It is a unique, though perhaps unnecessary, reminder of the stupendous progress of aviation in a score of years that at the same time that British and American airmen were winging their way east and west in a race around the world Orville Wright was decorated on the occasion of the twentieth anniversary of his first flight. Reports of the frequent breakdowns of the fliers and news of the almost fatal adventures of the American leader indicate all too clearly, however, that man's conquest of the air is far from complete. In view of this conclusion, Major Hensley's prediction that before 1927 because of inadequate appropriations "we will have nothing to fly with" is of more than passing interest.
In the United States more than in other countries continued progress in aviation depends upon the government. Distances between centers of population are so vast that it will be some time before carriage of passengers and freight by air is as profitable as in Europe where London and Paris are but a few hours apart. And even despite the amazing growth of commercial air service in Europe to the point where three and a half million miles have been flown, England has deemed it wise to aid in the development by grants of huge subsidies. Since conditions are less favorable to extension of commercial air service in the United States of huge subsidies. Since conditions are less favorable to extension of commercial air service in the United States than in England, the task of stimulating progress falls even more directly on the government.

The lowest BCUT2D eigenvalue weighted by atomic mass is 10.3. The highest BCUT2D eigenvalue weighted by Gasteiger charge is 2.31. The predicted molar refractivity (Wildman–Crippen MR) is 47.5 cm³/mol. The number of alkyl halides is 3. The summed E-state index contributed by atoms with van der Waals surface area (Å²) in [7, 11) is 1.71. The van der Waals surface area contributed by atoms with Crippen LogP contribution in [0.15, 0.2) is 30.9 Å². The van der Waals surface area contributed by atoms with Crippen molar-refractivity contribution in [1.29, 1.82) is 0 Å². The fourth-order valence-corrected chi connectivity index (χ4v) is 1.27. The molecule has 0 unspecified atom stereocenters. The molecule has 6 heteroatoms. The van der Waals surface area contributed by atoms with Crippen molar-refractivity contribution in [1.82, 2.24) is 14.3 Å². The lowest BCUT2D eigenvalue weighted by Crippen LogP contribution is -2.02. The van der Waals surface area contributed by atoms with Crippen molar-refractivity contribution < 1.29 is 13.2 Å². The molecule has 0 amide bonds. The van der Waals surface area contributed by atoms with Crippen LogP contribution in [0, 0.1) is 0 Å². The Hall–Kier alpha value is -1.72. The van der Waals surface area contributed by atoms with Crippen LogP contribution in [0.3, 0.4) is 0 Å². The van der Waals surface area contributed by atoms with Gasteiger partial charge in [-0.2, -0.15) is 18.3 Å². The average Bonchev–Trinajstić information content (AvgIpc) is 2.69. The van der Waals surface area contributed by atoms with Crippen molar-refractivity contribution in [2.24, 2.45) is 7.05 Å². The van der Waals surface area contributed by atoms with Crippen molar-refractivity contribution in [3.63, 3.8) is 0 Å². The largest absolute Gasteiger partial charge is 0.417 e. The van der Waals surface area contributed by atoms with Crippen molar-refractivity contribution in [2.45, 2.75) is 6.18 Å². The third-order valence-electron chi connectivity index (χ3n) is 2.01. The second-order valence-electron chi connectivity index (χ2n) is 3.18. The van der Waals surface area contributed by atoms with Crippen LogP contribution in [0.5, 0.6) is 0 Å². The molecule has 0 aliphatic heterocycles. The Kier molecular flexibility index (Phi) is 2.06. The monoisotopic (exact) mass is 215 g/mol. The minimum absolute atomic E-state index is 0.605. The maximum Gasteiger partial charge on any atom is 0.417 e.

The use of mail planes is one very obvious means of promoting technical knowledge, and it was gratifying to read Postmaster New's announcement that on July first a permanent transcontinental air mail service will begin. Yet the plans for "safe" flying and low speed planes allow little opportunity for further pioneering in the development of the aircraft. The task of dangerous and costly, though vitally important, experimentation would seem to fall to the air departments of the army and navy. If Major Hensley's statement is correct that, "We are getting virtually no support from Congress in the way of new equipment," this duty can obviously not be performed.
The conviction of experts that "the next war will be decided in the air" would appear to be an even more cogent argument for the granting of sufficient appropriations. In case of a national emergency the 5-5-3 naval ratio which Congress has promised to investigate may prove far less decisive than the condition of the United States air forces.